November 2010

Top Ten Typography Tips

No matter if you are formatting your resume, designing a website, writing some copy to be handed off to an art director, or just writing a note to grandma, good typography is an art that can help you communicate more effectively to your reader.  Below is a list of 10 typography tips that are a good starting point for laying out your own “Crystal Goblet”.

  1. Widows – Avoid leaving a single word alone at the end of a line. Try to either bring it up to the previous line, or force an extra word down to the last line to keep it company. You can do this either by playing with your character spacing settings or even simply editing the text to fit the canvas. Beware of your paragraph spacing when you are doing this!
  2. Orphans – Second to the widow, the orphan is a single line of a paragraph all alone at the top of a column of text. If at all possible you should try to stop paragraphs from breaking across columns or pages, but if it is absolutely necessary, you should keep at least 2-3 lines of text together on each side of the page/column break.
  3. Consistent Bullets – Check your bullet lists. The general formatting and indenting of a bullet list is debatable and relative to the individual, but always check that either ALL or NONE of them end in a period. Also make sure that they use consistent capitalization (see #5). Consistency is key to a clean and uniform design.
  4. Leading – Make sure that your leading (the space between your lines of type) is not too tight that the text looks like it is on top of itself, but not to loose so that you can drive a truck through it.
  5. Capitalization – When laying out page headlines, subheads, bullet lists, category topics, etc., make sure you have a consistency among your capitalization structure.  Generally, there are 4 ways to go:
    • Sentence Capitalization: Only capitalize the FIRST word. (e.g. “The story of my life”)
    • Title Capitalization: Capitalize the first and the last word; Capitalize all nouns, pronouns, adjectives, verbs, adverbs, and subordinate conjunctions (“as”, “because”, “although”); Lowercase all articles, coordinate conjunctions (“and”, “or”, “nor”), and prepositions regardless of length, when they are other than the first or last word. Lastly, lowercase the “to” in an infinitive. (e.g. “The Story of My Life”)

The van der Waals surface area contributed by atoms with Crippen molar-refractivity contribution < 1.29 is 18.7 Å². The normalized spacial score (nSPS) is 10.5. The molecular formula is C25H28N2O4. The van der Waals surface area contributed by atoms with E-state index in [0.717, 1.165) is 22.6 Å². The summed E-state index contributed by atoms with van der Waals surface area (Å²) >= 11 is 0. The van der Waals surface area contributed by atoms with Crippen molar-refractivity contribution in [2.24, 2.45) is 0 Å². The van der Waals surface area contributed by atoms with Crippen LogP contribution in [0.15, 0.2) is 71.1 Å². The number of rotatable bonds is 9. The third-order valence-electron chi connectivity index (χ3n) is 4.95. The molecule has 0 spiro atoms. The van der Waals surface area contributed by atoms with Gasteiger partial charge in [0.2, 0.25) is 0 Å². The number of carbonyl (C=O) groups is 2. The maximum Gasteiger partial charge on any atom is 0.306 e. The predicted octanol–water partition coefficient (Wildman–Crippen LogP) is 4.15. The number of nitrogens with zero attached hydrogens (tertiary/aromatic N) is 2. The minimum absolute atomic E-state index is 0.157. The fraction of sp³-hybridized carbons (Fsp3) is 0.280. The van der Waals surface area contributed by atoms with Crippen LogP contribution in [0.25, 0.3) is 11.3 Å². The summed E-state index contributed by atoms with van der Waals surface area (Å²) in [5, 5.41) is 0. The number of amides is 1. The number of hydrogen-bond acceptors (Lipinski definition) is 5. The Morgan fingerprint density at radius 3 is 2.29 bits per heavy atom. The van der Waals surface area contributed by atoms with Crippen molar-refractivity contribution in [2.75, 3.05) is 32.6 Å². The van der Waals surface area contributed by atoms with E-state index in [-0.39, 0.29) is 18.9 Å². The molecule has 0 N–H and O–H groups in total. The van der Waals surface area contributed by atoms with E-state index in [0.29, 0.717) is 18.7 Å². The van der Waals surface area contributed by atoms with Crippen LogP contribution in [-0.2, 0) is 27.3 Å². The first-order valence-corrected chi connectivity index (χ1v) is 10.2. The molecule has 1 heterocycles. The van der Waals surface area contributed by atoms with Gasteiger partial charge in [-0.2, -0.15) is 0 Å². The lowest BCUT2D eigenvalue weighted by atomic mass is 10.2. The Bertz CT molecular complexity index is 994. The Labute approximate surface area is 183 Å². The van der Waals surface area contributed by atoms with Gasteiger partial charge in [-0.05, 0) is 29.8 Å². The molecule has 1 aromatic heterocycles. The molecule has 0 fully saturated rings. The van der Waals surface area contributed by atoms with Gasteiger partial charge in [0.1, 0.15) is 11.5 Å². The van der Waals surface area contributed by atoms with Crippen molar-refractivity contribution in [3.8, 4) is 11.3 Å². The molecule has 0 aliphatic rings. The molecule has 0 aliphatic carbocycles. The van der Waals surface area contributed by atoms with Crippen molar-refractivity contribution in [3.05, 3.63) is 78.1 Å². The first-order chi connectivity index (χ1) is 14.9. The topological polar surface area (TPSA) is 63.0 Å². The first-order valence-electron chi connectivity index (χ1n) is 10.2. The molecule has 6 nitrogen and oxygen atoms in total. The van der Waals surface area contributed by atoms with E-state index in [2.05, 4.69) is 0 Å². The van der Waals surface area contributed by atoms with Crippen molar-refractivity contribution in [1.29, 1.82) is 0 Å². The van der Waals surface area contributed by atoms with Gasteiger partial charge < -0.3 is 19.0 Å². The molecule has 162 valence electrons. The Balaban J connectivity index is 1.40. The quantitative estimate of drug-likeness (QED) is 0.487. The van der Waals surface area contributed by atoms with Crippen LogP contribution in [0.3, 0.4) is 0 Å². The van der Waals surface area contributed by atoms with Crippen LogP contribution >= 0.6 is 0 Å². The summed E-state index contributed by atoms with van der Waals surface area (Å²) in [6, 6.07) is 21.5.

• All Lowercase: Capitalize everything. (e.g. “THE STORY OF MY LIFE”)
    • All Uppercase: Capitalize nothing. (e.g. “the story of my life”)
  6. 2 Font Maximum – Try to keep your font usage down to as few as possible.  Quite often using 2 fonts that compliment each other is tastefully acceptable.  For example, newspapers often use a sans serif font like “Univers Ultra Condensed” for headlines and a serif font like “Garamond” for the main text body. It is also a good idea to stick with a font family for all additional variations. For example, use “Arial” for text and “Arial Bold”  for sub-heads.  This will make the typesetting tie itself together nicely since the font-family are related, hence the name, “family.” Too many errant typefaces can make your piece look like a ransom note (If that is the look you are going for, then please ignore this rule).
  7. 3 Color Maximum – If you are working on a piece that is going to be displayed online or printed in color, it is a good idea to stick with 3 colors at a maximum.  You don’t want your page to look like someone dumped a bag of skittles on it. It is often useful to use tints of a color to offer some visual variety without going overboard on the rainbow and pulling in too many colors.
    • Main Text Color: This should be an easily legible color and should offer as much contrast between the text and the background color as possible.
    • Primary Accent Color: The primary accent color is used to compliment the main design theme, graphics and/or company logo. For example, if your company logo is mostly green, use green or a complimentary color for the headlines.